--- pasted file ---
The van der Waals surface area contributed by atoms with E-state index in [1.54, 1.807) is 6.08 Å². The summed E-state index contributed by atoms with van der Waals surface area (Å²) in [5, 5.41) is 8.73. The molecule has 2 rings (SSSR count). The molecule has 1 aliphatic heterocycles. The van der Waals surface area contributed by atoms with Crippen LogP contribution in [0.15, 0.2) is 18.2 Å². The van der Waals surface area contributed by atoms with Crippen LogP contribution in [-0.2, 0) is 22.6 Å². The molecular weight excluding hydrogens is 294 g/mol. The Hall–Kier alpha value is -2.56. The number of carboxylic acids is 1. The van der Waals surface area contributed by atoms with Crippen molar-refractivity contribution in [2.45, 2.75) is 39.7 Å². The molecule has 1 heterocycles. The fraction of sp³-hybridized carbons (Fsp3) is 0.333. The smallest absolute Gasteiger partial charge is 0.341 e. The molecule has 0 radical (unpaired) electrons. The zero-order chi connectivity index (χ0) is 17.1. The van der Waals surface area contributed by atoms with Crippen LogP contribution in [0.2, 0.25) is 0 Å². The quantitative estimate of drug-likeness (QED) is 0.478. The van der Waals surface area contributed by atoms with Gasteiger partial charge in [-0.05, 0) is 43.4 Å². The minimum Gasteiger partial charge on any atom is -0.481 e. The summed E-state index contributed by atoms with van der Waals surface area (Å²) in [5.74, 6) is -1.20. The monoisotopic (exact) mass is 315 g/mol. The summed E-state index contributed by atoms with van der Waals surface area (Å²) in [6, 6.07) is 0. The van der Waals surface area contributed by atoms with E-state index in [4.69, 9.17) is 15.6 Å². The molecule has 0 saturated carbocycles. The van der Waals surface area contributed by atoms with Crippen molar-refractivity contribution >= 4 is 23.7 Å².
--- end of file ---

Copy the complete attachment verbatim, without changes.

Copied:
The van der Waals surface area contributed by atoms with E-state index in [1.54, 1.807) is 6.08 Å². The summed E-state index contributed by atoms with van der Waals surface area (Å²) in [5, 5.41) is 8.73. The molecule has 2 rings (SSSR count). The molecule has 1 aliphatic heterocycles. The van der Waals surface area contributed by atoms with Crippen LogP contribution in [0.15, 0.2) is 18.2 Å². The van der Waals surface area contributed by atoms with Crippen LogP contribution in [-0.2, 0) is 22.6 Å². The molecular weight excluding hydrogens is 294 g/mol. The Hall–Kier alpha value is -2.56. The number of carboxylic acids is 1. The van der Waals surface area contributed by atoms with Crippen molar-refractivity contribution in [2.45, 2.75) is 39.7 Å². The molecule has 1 heterocycles. The fraction of sp³-hybridized carbons (Fsp3) is 0.333. The smallest absolute Gasteiger partial charge is 0.341 e. The molecule has 0 radical (unpaired) electrons. The zero-order chi connectivity index (χ0) is 17.1. The van der Waals surface area contributed by atoms with Crippen LogP contribution in [0.2, 0.25) is 0 Å². The quantitative estimate of drug-likeness (QED) is 0.478. The van der Waals surface area contributed by atoms with Gasteiger partial charge in [-0.05, 0) is 43.4 Å². The minimum Gasteiger partial charge on any atom is -0.481 e. The summed E-state index contributed by atoms with van der Waals surface area (Å²) in [5.74, 6) is -1.20. The monoisotopic (exact) mass is 315 g/mol. The summed E-state index contributed by atoms with van der Waals surface area (Å²) in [6, 6.07) is 0. The van der Waals surface area contributed by atoms with E-state index in [4.69, 9.17) is 15.6 Å². The molecule has 0 saturated carbocycles. The van der Waals surface area contributed by atoms with Crippen molar-refractivity contribution >= 4 is 23.7 Å².